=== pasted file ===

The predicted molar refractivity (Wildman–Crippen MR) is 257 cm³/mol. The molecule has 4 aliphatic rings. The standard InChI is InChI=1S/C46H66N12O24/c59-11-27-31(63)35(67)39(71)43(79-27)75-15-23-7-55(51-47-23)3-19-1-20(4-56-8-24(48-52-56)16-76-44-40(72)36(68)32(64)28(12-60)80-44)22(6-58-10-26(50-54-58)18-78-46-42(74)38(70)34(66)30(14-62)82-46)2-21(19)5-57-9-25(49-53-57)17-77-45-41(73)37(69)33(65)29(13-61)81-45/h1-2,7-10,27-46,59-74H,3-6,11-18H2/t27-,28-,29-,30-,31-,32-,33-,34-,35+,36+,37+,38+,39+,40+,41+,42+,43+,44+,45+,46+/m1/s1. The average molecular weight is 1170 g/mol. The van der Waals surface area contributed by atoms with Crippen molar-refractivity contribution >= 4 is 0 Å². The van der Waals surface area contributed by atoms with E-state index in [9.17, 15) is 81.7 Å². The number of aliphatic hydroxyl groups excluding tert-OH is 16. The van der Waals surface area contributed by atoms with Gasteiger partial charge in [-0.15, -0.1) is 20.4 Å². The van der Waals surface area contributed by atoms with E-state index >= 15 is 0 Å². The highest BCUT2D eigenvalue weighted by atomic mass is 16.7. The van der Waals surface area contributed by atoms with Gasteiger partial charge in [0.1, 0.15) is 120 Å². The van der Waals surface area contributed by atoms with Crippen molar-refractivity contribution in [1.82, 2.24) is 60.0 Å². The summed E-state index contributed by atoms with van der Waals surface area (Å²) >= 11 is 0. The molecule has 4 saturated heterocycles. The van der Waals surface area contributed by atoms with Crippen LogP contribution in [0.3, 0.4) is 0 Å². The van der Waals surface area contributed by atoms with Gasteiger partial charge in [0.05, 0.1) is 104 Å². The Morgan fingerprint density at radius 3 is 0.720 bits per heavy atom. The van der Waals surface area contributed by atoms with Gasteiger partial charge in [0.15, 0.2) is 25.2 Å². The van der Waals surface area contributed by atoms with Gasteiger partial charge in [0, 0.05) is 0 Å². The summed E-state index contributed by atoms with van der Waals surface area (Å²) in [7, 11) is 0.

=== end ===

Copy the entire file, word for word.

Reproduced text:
The predicted molar refractivity (Wildman–Crippen MR) is 257 cm³/mol. The molecule has 4 aliphatic rings. The standard InChI is InChI=1S/C46H66N12O24/c59-11-27-31(63)35(67)39(71)43(79-27)75-15-23-7-55(51-47-23)3-19-1-20(4-56-8-24(48-52-56)16-76-44-40(72)36(68)32(64)28(12-60)80-44)22(6-58-10-26(50-54-58)18-78-46-42(74)38(70)34(66)30(14-62)82-46)2-21(19)5-57-9-25(49-53-57)17-77-45-41(73)37(69)33(65)29(13-61)81-45/h1-2,7-10,27-46,59-74H,3-6,11-18H2/t27-,28-,29-,30-,31-,32-,33-,34-,35+,36+,37+,38+,39+,40+,41+,42+,43+,44+,45+,46+/m1/s1. The average molecular weight is 1170 g/mol. The van der Waals surface area contributed by atoms with Crippen molar-refractivity contribution >= 4 is 0 Å². The van der Waals surface area contributed by atoms with E-state index in [9.17, 15) is 81.7 Å². The number of aliphatic hydroxyl groups excluding tert-OH is 16. The van der Waals surface area contributed by atoms with Gasteiger partial charge in [-0.15, -0.1) is 20.4 Å². The van der Waals surface area contributed by atoms with E-state index >= 15 is 0 Å². The highest BCUT2D eigenvalue weighted by atomic mass is 16.7. The van der Waals surface area contributed by atoms with Gasteiger partial charge in [0.1, 0.15) is 120 Å². The van der Waals surface area contributed by atoms with Crippen molar-refractivity contribution in [1.82, 2.24) is 60.0 Å². The summed E-state index contributed by atoms with van der Waals surface area (Å²) >= 11 is 0. The molecule has 4 saturated heterocycles. The van der Waals surface area contributed by atoms with Crippen LogP contribution in [0.3, 0.4) is 0 Å². The van der Waals surface area contributed by atoms with Gasteiger partial charge in [0.05, 0.1) is 104 Å². The Morgan fingerprint density at radius 3 is 0.720 bits per heavy atom. The van der Waals surface area contributed by atoms with Gasteiger partial charge in [0.15, 0.2) is 25.2 Å². The van der Waals surface area contributed by atoms with Gasteiger partial charge in [0, 0.05) is 0 Å². The summed E-state index contributed by atoms with van der Waals surface area (Å²) in [7, 11) is 0.